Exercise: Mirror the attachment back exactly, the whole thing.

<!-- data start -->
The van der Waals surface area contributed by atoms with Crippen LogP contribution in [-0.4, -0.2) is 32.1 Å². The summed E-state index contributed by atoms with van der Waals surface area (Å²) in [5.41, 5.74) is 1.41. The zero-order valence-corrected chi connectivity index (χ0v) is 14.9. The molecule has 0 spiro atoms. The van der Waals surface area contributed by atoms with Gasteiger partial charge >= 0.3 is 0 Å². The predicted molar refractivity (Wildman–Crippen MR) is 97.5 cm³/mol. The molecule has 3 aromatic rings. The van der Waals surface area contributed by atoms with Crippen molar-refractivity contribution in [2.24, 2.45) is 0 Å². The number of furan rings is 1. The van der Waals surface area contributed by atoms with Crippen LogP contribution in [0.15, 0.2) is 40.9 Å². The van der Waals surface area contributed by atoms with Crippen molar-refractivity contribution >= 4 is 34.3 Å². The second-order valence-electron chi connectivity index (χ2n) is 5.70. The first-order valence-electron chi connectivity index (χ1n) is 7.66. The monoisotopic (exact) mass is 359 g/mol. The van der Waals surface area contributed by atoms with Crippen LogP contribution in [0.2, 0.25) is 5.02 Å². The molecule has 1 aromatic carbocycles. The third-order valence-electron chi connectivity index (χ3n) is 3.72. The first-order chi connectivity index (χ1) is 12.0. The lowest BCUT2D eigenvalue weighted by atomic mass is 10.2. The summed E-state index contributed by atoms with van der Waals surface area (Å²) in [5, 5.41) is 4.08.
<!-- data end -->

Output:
The van der Waals surface area contributed by atoms with Crippen LogP contribution in [-0.4, -0.2) is 32.1 Å². The summed E-state index contributed by atoms with van der Waals surface area (Å²) in [5.41, 5.74) is 1.41. The zero-order valence-corrected chi connectivity index (χ0v) is 14.9. The molecule has 0 spiro atoms. The van der Waals surface area contributed by atoms with Gasteiger partial charge >= 0.3 is 0 Å². The predicted molar refractivity (Wildman–Crippen MR) is 97.5 cm³/mol. The molecule has 3 aromatic rings. The van der Waals surface area contributed by atoms with Crippen molar-refractivity contribution in [2.24, 2.45) is 0 Å². The number of furan rings is 1. The van der Waals surface area contributed by atoms with Crippen LogP contribution in [0.15, 0.2) is 40.9 Å². The van der Waals surface area contributed by atoms with Crippen molar-refractivity contribution >= 4 is 34.3 Å². The second-order valence-electron chi connectivity index (χ2n) is 5.70. The first-order valence-electron chi connectivity index (χ1n) is 7.66. The monoisotopic (exact) mass is 359 g/mol. The van der Waals surface area contributed by atoms with Crippen LogP contribution in [0.2, 0.25) is 5.02 Å². The molecule has 1 aromatic carbocycles. The third-order valence-electron chi connectivity index (χ3n) is 3.72. The first-order chi connectivity index (χ1) is 12.0. The lowest BCUT2D eigenvalue weighted by atomic mass is 10.2. The summed E-state index contributed by atoms with van der Waals surface area (Å²) in [5, 5.41) is 4.08.